the work

Popular science

Feature in P.M. (04/2020)

In April’s issue of Germany’s popular science magazine P.M., the lab got featured in a small section introducing young scientists and their research [German].

Screenshot of P.M. issue 04/2020
ampuls 1-2020

Verstopfte Immunzellen lösen Entzündung aus

UK Erlangen’s employee magazine ampuls featured a short paragraph on our latest paper in Science. See screenshot below [German]

Youtube video

Tissue Biology Showcase Video

As the lab is now officially associated with the OICE as part of the Exploratory Research Unit (ERU), I created short video showcasing the different bioimaging approaches and areas of interest… check it out below


Effectors versus Protectors:
How Anti-inflammatory Tissue Macrophages Maintain Tissue Homeostasis

On January 24th, 2018, I had the honor of giving a lecture for the Immunonology IG seminar series at NIAID/NIH on “Effectors versus Protectors: How Anti-inflammatory Tissue Macrophages Maintain Tissue Homeostasis“. The talk was recorded and is permanently archived here.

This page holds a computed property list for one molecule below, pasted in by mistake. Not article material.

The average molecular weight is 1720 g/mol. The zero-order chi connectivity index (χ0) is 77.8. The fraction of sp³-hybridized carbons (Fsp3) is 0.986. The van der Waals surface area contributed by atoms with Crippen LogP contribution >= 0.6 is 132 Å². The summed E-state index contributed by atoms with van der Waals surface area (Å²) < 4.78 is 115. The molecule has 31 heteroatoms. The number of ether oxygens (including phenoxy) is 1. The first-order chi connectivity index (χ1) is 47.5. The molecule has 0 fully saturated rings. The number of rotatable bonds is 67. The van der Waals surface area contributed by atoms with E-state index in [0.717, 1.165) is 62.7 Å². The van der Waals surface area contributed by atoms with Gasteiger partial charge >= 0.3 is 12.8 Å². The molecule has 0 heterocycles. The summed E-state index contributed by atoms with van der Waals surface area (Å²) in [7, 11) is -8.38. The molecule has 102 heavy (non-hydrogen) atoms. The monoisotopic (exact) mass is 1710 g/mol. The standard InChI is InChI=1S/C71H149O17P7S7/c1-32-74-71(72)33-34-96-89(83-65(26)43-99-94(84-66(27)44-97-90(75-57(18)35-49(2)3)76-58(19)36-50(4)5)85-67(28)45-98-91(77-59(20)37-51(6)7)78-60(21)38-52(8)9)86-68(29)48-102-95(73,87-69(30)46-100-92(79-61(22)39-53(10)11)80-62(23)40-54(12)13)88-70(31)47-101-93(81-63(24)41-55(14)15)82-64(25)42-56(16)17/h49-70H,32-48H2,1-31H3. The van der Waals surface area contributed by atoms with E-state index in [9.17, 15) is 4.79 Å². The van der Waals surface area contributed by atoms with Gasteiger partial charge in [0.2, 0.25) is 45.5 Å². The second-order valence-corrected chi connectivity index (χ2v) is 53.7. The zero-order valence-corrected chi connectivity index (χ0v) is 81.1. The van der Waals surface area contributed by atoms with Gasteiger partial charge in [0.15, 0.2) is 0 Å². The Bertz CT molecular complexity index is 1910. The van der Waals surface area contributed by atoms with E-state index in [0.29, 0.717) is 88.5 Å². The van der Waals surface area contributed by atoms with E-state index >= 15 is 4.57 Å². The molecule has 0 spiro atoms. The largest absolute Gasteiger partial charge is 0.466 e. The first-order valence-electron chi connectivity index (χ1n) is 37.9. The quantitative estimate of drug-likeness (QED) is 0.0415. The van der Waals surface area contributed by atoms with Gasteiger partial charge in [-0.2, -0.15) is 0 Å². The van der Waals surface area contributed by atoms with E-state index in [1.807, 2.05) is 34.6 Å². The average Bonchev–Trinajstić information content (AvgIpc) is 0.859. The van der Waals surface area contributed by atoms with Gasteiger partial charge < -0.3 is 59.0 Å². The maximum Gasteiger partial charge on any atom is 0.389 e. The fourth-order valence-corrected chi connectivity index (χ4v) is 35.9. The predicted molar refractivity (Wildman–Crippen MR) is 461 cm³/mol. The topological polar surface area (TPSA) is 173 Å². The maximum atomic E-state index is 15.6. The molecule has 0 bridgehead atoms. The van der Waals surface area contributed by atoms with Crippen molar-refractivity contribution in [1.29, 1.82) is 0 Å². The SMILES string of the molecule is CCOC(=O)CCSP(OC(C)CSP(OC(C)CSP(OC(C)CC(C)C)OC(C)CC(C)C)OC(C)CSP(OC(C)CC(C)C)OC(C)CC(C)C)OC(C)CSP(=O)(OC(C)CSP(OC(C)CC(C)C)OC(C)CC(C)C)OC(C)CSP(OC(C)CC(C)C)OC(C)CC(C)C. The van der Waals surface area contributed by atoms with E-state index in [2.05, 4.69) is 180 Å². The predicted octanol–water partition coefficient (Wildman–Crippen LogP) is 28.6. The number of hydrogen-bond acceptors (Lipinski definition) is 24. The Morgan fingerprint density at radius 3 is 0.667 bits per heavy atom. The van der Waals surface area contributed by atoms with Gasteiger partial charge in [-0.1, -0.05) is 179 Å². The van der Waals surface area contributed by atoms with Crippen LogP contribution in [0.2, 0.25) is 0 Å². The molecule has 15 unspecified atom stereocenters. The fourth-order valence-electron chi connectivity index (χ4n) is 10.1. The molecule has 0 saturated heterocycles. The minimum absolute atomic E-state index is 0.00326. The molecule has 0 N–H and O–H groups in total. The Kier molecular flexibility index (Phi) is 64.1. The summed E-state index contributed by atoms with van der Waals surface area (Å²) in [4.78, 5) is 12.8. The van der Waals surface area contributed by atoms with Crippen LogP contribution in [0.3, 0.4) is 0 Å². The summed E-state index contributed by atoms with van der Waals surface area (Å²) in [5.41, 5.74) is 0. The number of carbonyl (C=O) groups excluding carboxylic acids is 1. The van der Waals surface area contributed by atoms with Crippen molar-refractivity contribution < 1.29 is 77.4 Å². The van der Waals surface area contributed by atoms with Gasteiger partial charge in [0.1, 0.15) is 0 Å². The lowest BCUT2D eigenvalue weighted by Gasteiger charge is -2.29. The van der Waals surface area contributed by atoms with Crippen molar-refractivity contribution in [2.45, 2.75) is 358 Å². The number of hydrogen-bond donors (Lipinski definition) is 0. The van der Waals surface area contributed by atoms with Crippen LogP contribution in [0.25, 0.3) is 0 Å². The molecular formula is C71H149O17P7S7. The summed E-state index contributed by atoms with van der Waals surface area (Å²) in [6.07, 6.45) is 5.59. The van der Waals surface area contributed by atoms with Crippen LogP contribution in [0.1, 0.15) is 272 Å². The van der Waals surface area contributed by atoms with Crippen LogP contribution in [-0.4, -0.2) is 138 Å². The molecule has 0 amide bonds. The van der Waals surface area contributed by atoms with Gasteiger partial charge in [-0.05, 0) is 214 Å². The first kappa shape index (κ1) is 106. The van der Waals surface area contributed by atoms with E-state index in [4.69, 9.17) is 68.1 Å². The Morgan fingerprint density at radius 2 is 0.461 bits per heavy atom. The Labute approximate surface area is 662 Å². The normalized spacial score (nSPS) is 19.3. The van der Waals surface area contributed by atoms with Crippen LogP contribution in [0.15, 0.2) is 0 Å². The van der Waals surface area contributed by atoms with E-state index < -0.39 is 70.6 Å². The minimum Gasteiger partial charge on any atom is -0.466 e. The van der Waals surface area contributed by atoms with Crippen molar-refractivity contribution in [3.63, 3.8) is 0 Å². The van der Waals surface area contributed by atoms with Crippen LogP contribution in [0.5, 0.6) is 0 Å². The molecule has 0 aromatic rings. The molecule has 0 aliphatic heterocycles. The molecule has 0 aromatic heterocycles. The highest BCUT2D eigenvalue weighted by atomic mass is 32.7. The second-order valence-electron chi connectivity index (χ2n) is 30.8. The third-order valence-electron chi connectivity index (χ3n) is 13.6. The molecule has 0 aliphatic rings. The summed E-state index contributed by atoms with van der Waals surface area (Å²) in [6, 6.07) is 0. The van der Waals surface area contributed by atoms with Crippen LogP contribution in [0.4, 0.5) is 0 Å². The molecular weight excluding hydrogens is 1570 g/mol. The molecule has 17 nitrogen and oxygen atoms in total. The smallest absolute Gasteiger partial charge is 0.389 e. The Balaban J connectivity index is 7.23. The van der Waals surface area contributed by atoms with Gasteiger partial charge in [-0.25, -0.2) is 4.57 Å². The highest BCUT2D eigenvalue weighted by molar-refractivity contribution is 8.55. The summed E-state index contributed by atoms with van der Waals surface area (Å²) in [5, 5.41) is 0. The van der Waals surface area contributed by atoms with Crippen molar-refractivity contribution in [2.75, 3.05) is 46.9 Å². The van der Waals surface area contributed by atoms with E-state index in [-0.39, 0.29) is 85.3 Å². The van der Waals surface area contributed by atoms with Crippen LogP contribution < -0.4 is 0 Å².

King et al., Science 2020

Water loss regulates cell and vesicle volume

Jason S. King and Elizabeth Smythe wrote a preview to our recent paper in Science.

Check out the paper here [$] or contact to request a copy.

SUMMARY When cells take up extracellular fluid by endocytosis, they internalize a considerable proportion of the cell volume quickly and yet maintain their volume and ionic composition. This is particularly striking in the case of macropinocytosis, which is the bulk uptake of extracellular fluid. Through this pathway, macrophages can be stimulated to internalize ∼25% of their cellular volume per hour into large vacuoles known as macropinosomes. An intriguing question is how cells and organelles are able to maintain their size while internalizing such large volumes. On page 301 of this issue, Freeman et al. reveal a molecular mechanism underpinning homeostatic regulation of cell size. They demonstrate that newly formed macropinosomes rapidly lose volume by osmosis driven by two-pore channel (TPC)–mediated outflow of sodium ions. This reduces hydrostatic pressure within the macropinosome, facilitating the extension of tubules from the macropinosome surface and recycling of membrane lipids and proteins back to the cell surface.